City council holds line on retiree insurance benefits


In an unanimous vote, the Henderson City Council voted not to lower the health benefits of city retirees under the age of 65 from “enhanced” to “standard”.

The move, if approved, would have saved the city $9,727 in premiums on 42 retired workers.

Earlier this year the council elected to withdraw full retirement medical coverage for those currently working for the city. Those with less than fifteen years of service to the city when the policy was enacted will only have half of their premiums paid by the city until they become eligible for Medicare.

Henderson Fire Department retiree William Perry addressed the council before it took up the issue on the agenda. He said that he understood that the city “is strapped for money”, but stated that one reason he stayed with the city for 30 years was for the benefits that were promised to workers. Perry said that he thought the city could find the money to keep retiree insurance at its current level.

Perry asked the council why he and other retired city workers were not notified by the city about losing some of their benefits. He told them it would have been nice to send a letter. He also mentioned that an arrangement where retirees pay part of the premiums to keep the enhanced service should also have been considered.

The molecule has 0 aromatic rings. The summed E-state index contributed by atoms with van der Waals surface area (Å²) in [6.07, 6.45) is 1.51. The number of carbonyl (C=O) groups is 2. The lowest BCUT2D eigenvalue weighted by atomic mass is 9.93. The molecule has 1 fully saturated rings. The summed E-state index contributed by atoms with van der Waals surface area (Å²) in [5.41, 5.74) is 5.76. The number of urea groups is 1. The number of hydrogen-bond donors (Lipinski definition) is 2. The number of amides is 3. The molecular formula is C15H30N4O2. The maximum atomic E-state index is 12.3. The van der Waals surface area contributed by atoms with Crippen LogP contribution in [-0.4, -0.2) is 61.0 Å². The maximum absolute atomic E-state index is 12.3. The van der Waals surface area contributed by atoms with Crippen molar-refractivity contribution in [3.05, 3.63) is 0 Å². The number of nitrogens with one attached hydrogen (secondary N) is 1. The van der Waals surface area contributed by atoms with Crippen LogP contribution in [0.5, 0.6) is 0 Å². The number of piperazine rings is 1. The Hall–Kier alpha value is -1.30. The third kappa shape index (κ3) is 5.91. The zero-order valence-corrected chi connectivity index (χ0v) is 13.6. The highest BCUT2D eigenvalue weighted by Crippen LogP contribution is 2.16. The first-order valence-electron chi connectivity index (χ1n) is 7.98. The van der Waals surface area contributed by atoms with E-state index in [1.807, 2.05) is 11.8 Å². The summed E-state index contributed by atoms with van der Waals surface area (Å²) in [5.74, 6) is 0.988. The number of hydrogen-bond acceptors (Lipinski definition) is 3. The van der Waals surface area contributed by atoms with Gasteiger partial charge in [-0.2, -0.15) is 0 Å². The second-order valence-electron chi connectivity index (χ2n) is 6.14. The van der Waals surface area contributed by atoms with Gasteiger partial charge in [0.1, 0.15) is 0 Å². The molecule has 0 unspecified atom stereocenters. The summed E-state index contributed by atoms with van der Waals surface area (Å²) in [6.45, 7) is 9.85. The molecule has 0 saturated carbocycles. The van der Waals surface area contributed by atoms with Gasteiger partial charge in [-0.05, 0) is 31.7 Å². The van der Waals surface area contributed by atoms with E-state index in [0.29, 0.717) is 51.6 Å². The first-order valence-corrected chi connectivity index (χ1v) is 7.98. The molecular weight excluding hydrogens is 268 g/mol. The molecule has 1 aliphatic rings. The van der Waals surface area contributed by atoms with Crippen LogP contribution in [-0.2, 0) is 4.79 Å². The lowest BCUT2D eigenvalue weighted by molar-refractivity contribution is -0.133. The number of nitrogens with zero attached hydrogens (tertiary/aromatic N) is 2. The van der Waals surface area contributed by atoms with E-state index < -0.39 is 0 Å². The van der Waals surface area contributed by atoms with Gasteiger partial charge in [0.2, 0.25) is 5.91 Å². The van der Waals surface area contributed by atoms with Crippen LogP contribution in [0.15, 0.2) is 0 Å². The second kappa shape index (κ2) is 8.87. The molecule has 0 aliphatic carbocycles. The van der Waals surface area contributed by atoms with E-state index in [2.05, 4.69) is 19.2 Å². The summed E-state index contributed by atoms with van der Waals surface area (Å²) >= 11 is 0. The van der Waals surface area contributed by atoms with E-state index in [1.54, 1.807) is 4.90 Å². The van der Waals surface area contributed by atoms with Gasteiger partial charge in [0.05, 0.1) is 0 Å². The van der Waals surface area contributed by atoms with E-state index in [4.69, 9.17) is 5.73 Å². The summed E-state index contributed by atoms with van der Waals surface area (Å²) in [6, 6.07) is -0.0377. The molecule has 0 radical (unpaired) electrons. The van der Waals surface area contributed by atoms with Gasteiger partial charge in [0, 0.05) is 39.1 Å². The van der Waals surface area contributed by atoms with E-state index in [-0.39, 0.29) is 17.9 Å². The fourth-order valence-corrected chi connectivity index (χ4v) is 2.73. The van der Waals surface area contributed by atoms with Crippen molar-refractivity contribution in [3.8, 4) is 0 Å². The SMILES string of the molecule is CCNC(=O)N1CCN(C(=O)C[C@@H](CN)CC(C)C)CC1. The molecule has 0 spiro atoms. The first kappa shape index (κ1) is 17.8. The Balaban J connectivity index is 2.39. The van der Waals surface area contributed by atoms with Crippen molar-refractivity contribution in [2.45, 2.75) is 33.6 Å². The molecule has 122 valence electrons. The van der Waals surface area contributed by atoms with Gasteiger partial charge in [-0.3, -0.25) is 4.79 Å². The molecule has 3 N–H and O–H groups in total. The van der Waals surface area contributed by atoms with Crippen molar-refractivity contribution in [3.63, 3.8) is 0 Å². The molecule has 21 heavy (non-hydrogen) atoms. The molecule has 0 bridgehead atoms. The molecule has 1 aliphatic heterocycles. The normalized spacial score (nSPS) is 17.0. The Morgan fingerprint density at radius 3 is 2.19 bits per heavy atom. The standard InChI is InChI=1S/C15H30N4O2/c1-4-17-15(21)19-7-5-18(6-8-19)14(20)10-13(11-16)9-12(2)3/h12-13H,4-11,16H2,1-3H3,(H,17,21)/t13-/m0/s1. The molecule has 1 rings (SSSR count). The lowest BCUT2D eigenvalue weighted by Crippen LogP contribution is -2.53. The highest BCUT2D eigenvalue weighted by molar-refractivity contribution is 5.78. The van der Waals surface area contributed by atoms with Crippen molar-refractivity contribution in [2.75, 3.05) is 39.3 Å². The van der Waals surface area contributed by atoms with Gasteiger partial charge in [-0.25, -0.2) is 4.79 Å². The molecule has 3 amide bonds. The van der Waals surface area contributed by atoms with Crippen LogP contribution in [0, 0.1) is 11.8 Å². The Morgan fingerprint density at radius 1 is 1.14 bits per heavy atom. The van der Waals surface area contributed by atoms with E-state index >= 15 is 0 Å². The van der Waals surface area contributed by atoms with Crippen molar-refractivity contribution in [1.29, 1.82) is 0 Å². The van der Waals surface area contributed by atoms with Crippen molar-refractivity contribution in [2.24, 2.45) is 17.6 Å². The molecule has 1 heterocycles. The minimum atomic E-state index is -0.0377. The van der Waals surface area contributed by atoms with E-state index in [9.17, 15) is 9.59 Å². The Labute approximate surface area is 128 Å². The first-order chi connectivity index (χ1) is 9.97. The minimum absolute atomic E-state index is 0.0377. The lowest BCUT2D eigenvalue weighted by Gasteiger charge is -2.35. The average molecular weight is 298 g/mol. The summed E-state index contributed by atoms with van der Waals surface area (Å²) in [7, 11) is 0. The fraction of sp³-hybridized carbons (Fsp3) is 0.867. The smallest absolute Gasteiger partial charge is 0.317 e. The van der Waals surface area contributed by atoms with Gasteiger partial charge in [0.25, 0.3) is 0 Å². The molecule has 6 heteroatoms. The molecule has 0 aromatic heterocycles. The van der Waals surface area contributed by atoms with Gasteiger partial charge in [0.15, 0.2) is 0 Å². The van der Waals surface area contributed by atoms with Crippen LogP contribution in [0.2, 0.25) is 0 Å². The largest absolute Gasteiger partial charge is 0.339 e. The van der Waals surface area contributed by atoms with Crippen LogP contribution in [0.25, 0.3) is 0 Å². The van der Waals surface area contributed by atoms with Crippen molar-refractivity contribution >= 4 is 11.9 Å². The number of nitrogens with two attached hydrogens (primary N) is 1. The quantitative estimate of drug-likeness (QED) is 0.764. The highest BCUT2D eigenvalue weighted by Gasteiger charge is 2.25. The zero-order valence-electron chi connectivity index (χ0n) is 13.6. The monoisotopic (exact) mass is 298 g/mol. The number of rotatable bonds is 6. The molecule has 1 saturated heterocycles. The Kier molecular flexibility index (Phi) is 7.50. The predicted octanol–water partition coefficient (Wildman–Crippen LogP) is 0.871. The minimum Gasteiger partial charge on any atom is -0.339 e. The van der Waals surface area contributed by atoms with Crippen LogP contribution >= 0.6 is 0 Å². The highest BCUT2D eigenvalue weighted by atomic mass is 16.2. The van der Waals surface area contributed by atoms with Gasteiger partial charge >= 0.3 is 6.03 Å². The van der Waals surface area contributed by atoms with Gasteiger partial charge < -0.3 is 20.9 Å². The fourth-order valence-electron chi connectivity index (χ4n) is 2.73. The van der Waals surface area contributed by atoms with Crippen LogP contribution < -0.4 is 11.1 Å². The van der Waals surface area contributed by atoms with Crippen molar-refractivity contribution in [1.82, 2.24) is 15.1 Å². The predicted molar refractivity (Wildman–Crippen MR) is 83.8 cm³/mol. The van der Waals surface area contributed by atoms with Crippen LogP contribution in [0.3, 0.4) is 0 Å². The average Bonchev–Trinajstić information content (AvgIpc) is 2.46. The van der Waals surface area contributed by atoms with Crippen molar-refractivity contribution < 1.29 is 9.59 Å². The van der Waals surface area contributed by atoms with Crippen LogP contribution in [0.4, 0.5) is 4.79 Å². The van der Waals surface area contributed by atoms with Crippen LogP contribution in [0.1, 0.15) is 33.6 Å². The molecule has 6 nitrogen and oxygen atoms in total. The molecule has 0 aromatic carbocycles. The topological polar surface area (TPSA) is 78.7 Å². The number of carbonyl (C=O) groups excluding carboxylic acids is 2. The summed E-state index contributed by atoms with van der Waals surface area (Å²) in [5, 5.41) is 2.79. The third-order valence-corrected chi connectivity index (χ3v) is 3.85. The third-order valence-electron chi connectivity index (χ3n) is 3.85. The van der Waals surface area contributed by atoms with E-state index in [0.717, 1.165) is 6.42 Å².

One of the issues with the drop in the level of coverage is that prescription medication coverage is affected. A particular medication can change “tiers” along with levels of coverage, and the increase in co-pays can sometimes be dramatic.

During council discussion of the issue, City Manager Ray Griffin characterized the amendment to the personnel policy as a cost-containment matter for this year and for future years. He said that the city would continue to pay 100% of the premium according to the policy that was in effect when the employees retired.

Griffin stated that while the city was dropping the retirees’ coverage from the enhanced to the standard plan that it might make sense for some to contribute toward continuing the enhanced plan, while it would not for others.

After some questions about cost, member Mike Rainey told members that he would like to vote no. He said that he thought the city could find the money somewhere.

“If they can give 30 years of their lives,” Rainey said, “we can find the money.”

The council voted unanimously to keep retirees on the enhanced plan. However, there could be changes to insurance regulations in 2012 that could bring the issue to the surface once again.